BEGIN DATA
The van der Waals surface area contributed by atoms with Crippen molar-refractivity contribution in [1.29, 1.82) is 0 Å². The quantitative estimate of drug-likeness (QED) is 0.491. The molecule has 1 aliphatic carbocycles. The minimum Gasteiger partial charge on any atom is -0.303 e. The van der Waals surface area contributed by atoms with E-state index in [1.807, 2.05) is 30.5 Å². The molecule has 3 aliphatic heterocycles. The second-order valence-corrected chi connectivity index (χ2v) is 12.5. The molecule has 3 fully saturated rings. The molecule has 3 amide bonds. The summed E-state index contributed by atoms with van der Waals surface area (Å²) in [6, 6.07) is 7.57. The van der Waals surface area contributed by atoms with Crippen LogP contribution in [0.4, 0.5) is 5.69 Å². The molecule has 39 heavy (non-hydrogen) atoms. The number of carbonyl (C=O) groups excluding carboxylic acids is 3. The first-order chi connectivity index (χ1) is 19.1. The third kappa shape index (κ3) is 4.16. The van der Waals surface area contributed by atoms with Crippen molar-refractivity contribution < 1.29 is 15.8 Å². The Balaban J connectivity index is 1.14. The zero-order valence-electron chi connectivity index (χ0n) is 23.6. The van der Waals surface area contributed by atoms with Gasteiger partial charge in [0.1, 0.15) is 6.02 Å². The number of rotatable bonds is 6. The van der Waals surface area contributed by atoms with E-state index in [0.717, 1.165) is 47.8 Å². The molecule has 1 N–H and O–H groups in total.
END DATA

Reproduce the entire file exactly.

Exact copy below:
The van der Waals surface area contributed by atoms with Crippen molar-refractivity contribution in [1.29, 1.82) is 0 Å². The quantitative estimate of drug-likeness (QED) is 0.491. The molecule has 1 aliphatic carbocycles. The minimum Gasteiger partial charge on any atom is -0.303 e. The van der Waals surface area contributed by atoms with E-state index in [1.807, 2.05) is 30.5 Å². The molecule has 3 aliphatic heterocycles. The second-order valence-corrected chi connectivity index (χ2v) is 12.5. The molecule has 3 fully saturated rings. The molecule has 3 amide bonds. The summed E-state index contributed by atoms with van der Waals surface area (Å²) in [6, 6.07) is 7.57. The van der Waals surface area contributed by atoms with Crippen LogP contribution in [0.4, 0.5) is 5.69 Å². The molecule has 39 heavy (non-hydrogen) atoms. The number of carbonyl (C=O) groups excluding carboxylic acids is 3. The first-order chi connectivity index (χ1) is 19.1. The third kappa shape index (κ3) is 4.16. The van der Waals surface area contributed by atoms with Crippen molar-refractivity contribution < 1.29 is 15.8 Å². The Balaban J connectivity index is 1.14. The zero-order valence-electron chi connectivity index (χ0n) is 23.6. The van der Waals surface area contributed by atoms with Gasteiger partial charge in [0.1, 0.15) is 6.02 Å². The number of rotatable bonds is 6. The van der Waals surface area contributed by atoms with E-state index in [0.717, 1.165) is 47.8 Å². The molecule has 1 N–H and O–H groups in total.